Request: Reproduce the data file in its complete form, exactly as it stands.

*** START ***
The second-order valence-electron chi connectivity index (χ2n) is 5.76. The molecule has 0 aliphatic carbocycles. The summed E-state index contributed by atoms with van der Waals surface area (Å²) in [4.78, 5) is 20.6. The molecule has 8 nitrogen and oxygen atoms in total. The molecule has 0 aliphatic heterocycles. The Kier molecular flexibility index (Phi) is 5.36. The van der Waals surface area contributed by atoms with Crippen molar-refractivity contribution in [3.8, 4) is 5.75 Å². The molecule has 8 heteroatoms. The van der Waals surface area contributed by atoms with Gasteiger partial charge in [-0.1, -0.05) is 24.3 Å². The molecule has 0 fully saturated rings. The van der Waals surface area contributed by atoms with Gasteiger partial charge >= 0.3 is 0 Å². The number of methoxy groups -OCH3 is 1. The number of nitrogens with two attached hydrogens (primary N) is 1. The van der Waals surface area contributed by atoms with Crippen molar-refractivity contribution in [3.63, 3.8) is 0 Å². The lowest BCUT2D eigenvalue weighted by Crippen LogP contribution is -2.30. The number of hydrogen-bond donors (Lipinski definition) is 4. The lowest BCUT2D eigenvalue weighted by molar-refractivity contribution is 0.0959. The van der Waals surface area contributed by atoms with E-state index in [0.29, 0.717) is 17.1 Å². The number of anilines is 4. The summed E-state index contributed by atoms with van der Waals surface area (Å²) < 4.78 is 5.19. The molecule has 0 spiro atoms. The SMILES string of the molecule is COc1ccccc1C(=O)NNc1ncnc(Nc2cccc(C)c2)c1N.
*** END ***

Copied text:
The second-order valence-electron chi connectivity index (χ2n) is 5.76. The molecule has 0 aliphatic carbocycles. The summed E-state index contributed by atoms with van der Waals surface area (Å²) in [4.78, 5) is 20.6. The molecule has 8 nitrogen and oxygen atoms in total. The molecule has 0 aliphatic heterocycles. The Kier molecular flexibility index (Phi) is 5.36. The van der Waals surface area contributed by atoms with Crippen molar-refractivity contribution in [3.8, 4) is 5.75 Å². The molecule has 8 heteroatoms. The van der Waals surface area contributed by atoms with Gasteiger partial charge in [-0.1, -0.05) is 24.3 Å². The molecule has 0 fully saturated rings. The van der Waals surface area contributed by atoms with Gasteiger partial charge >= 0.3 is 0 Å². The number of methoxy groups -OCH3 is 1. The number of nitrogens with two attached hydrogens (primary N) is 1. The van der Waals surface area contributed by atoms with Crippen molar-refractivity contribution in [3.63, 3.8) is 0 Å². The lowest BCUT2D eigenvalue weighted by Crippen LogP contribution is -2.30. The number of hydrogen-bond donors (Lipinski definition) is 4. The lowest BCUT2D eigenvalue weighted by molar-refractivity contribution is 0.0959. The van der Waals surface area contributed by atoms with E-state index in [0.29, 0.717) is 17.1 Å². The number of anilines is 4. The summed E-state index contributed by atoms with van der Waals surface area (Å²) < 4.78 is 5.19. The molecule has 0 spiro atoms. The SMILES string of the molecule is COc1ccccc1C(=O)NNc1ncnc(Nc2cccc(C)c2)c1N.